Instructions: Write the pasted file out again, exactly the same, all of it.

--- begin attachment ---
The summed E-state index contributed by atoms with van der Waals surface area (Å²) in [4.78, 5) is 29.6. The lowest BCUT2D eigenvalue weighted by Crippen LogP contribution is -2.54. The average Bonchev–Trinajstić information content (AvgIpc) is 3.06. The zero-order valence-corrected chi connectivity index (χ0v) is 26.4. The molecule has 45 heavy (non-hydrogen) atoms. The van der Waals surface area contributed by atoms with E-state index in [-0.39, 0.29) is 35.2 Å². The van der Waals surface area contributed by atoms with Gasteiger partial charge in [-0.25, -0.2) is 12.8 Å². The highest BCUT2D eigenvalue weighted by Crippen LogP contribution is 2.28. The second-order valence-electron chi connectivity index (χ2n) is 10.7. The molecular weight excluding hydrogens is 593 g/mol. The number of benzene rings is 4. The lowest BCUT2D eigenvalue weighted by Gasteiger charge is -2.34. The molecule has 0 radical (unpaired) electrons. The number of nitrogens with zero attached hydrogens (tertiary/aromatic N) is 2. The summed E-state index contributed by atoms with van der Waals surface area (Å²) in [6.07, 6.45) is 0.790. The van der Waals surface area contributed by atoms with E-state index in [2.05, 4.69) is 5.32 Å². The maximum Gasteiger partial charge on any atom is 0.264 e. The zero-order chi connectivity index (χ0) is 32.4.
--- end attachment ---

The summed E-state index contributed by atoms with van der Waals surface area (Å²) in [4.78, 5) is 29.6. The lowest BCUT2D eigenvalue weighted by Crippen LogP contribution is -2.54. The average Bonchev–Trinajstić information content (AvgIpc) is 3.06. The zero-order valence-corrected chi connectivity index (χ0v) is 26.4. The molecule has 45 heavy (non-hydrogen) atoms. The van der Waals surface area contributed by atoms with E-state index in [-0.39, 0.29) is 35.2 Å². The van der Waals surface area contributed by atoms with Gasteiger partial charge in [-0.25, -0.2) is 12.8 Å². The highest BCUT2D eigenvalue weighted by Crippen LogP contribution is 2.28. The second-order valence-electron chi connectivity index (χ2n) is 10.7. The molecular weight excluding hydrogens is 593 g/mol. The number of benzene rings is 4. The lowest BCUT2D eigenvalue weighted by Gasteiger charge is -2.34. The molecule has 0 radical (unpaired) electrons. The number of nitrogens with zero attached hydrogens (tertiary/aromatic N) is 2. The summed E-state index contributed by atoms with van der Waals surface area (Å²) in [6.07, 6.45) is 0.790. The van der Waals surface area contributed by atoms with E-state index in [2.05, 4.69) is 5.32 Å². The maximum Gasteiger partial charge on any atom is 0.264 e. The zero-order chi connectivity index (χ0) is 32.4.